|Publication number||US4812932 A|
|Application number||US 07/070,935|
|Publication date||Mar 14, 1989|
|Filing date||Jul 8, 1987|
|Priority date||Jul 9, 1986|
|Publication number||07070935, 070935, US 4812932 A, US 4812932A, US-A-4812932, US4812932 A, US4812932A|
|Inventors||Toshio Hishinuma, Atsushi Katsuta, Takeharu Tajima|
|Original Assignee||Hitachi, Ltd.|
|Export Citation||BiBTeX, EndNote, RefMan|
|Patent Citations (15), Non-Patent Citations (2), Referenced by (57), Classifications (10), Legal Events (6)|
|External Links: USPTO, USPTO Assignment, Espacenet|
This invention relates primarily to a file memory unit having a head positioning mechanism, the memory unit being for example a magnetic disk memory unit with the ability of absorbing the vibration and impact attributable to the positioning operation for the achievement of fast and accurate head positioning.
Magnetic disk memory units have a dominant role as file memories in information processing systems in recent years. The file memory system is under way of innovation for the enhancement of compactness, recording density, capacity and access time. A trend in the magnetic disk memory unit is the prevalence of compact magnetic disk memory units which drive magnetic disks of eight inches, five inches or three inches in diameter. These magnetic disk memory units are intended to share the physical standard (dimensions, etc.) and electrical interface with flexible disk memory units, and therefore they must be extremely compact and yet capacious by high-density recording.
Magnetic disk memory units with a relatively low recording density, low capacity and low access speed employ a stepper motor head drive system, while those with a high recording density, high capacity and high access speed employ a drive system using a voice coil motor which operates by the principle of a loud speaker. A magnetic disk memory unit in general has a spindle which provides an accurate, rotational support for a plurality of magnetic disks, a magnetic head which records or retrieves information on a concentric track on the disk surface, and a head positioning mechanism which brings the magnetic head fast and accurately to an intended track. Head positioning systems include one in which the head positioning mechanism is combined with an auxiliary position sensing mechanism by which the head position is detected during the positioning operation, and another one in which one or more magnetic disks have a prerecorded reference position track (servo track) which by being read provides the accurate head position during the positioning operation.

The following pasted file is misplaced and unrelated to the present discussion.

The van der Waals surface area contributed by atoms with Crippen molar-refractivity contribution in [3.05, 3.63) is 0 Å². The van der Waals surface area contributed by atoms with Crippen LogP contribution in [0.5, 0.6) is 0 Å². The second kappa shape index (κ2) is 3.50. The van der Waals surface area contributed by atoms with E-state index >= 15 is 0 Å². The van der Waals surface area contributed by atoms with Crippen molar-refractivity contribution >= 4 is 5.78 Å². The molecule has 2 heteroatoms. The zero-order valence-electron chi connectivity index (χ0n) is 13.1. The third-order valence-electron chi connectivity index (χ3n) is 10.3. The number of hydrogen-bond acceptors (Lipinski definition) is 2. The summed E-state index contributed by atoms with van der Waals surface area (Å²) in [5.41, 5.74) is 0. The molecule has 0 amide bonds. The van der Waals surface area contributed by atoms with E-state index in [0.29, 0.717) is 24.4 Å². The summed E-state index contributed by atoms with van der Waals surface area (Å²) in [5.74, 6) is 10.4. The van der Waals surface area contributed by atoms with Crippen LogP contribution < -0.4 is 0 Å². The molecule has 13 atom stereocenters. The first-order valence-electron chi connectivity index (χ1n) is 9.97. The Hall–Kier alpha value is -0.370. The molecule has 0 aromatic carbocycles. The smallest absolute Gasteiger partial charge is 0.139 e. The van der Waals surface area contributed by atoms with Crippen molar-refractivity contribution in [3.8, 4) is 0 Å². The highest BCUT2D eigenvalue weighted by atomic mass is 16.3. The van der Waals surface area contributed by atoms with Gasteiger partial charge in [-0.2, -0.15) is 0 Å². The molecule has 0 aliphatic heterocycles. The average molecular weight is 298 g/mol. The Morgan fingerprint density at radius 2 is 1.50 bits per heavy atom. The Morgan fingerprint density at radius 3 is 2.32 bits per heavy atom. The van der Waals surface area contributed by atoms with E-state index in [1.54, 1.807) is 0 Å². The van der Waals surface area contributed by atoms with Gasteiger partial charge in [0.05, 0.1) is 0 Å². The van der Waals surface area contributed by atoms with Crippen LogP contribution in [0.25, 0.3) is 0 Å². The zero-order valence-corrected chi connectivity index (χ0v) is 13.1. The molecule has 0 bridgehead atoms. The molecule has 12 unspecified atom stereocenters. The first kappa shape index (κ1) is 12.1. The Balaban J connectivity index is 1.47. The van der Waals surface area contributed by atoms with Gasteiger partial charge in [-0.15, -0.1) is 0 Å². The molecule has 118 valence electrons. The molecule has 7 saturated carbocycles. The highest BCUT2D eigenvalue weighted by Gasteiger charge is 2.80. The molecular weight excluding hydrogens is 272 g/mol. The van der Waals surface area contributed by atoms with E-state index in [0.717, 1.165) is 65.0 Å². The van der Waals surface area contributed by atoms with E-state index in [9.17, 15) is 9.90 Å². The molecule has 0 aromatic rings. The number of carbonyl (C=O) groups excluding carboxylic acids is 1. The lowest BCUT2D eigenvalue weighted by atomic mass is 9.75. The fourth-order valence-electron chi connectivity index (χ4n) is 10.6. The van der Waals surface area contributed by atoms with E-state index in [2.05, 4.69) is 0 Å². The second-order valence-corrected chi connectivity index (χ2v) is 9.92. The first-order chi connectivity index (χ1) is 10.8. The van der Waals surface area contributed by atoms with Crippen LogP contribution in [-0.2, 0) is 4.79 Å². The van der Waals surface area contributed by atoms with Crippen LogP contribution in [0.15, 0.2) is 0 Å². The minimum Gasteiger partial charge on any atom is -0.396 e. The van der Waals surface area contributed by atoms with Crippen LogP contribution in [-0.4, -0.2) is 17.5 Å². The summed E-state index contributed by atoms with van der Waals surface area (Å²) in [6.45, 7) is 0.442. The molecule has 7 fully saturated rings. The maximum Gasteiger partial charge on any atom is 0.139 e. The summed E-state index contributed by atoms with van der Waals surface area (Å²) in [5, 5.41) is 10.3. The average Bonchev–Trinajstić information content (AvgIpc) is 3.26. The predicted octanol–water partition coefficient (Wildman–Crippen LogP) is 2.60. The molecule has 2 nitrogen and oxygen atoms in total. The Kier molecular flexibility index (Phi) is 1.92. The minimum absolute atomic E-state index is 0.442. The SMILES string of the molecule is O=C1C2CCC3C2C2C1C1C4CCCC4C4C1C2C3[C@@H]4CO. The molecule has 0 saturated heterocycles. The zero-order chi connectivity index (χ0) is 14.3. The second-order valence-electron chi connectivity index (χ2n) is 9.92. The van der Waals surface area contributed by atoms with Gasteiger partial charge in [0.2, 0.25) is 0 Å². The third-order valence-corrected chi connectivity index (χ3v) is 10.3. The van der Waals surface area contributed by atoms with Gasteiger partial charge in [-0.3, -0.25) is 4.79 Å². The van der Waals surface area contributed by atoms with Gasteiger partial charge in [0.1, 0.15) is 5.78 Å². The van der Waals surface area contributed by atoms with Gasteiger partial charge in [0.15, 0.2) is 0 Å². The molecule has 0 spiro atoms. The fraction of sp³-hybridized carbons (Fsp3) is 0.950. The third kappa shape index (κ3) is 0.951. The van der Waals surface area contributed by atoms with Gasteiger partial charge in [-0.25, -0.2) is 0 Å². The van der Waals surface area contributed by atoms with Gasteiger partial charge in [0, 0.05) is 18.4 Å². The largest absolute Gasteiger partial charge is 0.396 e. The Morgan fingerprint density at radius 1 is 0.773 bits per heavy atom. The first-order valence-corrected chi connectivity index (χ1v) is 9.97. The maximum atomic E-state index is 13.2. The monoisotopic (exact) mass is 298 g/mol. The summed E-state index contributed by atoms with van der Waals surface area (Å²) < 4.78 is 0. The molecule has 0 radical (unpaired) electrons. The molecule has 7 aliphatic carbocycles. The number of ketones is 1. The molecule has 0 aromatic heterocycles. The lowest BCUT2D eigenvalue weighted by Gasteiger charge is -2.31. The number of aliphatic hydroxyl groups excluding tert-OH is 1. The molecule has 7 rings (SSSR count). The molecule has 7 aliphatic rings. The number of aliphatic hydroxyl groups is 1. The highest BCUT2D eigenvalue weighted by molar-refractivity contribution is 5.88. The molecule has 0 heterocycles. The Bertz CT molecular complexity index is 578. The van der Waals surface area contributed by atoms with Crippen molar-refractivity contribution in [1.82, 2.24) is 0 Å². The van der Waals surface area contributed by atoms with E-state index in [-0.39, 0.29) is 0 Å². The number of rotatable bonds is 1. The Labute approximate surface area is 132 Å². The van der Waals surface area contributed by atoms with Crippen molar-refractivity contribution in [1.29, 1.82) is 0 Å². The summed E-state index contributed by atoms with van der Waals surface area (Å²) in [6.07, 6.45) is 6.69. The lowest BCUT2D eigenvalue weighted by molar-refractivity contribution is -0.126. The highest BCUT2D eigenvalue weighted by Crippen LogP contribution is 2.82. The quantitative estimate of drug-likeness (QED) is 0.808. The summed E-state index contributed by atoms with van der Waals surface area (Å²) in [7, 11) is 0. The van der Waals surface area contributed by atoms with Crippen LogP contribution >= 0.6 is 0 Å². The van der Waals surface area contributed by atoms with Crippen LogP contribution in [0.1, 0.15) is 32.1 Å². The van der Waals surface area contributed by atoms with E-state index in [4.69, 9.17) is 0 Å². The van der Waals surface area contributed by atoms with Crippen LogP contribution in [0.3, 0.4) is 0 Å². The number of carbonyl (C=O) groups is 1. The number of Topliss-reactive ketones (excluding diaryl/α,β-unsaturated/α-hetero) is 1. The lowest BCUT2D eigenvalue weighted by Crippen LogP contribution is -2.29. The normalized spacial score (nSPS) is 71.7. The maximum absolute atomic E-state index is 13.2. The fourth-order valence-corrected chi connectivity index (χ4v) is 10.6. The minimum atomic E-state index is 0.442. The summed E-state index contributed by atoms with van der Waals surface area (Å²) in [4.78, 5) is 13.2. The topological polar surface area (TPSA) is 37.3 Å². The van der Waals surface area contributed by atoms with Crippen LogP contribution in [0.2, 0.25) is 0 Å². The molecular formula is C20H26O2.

In order for the magnetic disk file memory to have an enhanced capacity and the ability of fast and accurate information recording and retrieval, the track density is increased or track width is narrowed to achieve an increased recording density on each disk surface and a powerful voice coil actuator is used for moving and repositioning the magnetic head in thedisk radial direction quickly and accurately. The track seek operation by the voice coil actuator induces an enormous shock to the stator supporting member, imposing the adverse effect on the head positioning accuracy. The following are conventional techniques for getting rid of this problem.
As an example of this technique, there is described in U.S. Pat. No. 3,643,242 the provision of a pair of guide rails for supporting the stator of the linear voice coil actuator constituting the magnetic head positioning mechanism in parallel to the track access direction (impact direction) so that the vibration sourcing stator is isolated movably from the base (chassis), in conjunction with a resilient shock absorber for removing a small residual movement.
There is known a technique of reducing the residual vibration by isolating the vibration sourcing voice coil actuator from the magnetic head, as disclosed for example in U.S. Pat. Nos. 3,768,083 and 3,886,595.
Another example is disclosed in JP-A-No. 54-130408 (u), in which the vibration sourcing linear actuator has its stator loaded by a free-motion damping mass for sharply damping the vibration to thereby enhance the head positioning accuracy.
A more recent technique for directly shutting out or alleviating the vibrating source attributable to a rotary motion actuator is described for example in JP-A-No. 59-210573, in which the rotary actuator constituting the head positioning mechanism has its stator supported rotatably about the output shaft, with a damping member being put to the stator so that the post-positioning impact is absorbed, to thereby achieve the accurate head positioning. A technique similar to the above one is described in detail in JP-A-No. 59-198567 and JP-A-No. 59-22265.
(B) Indirect alleviation of vibration source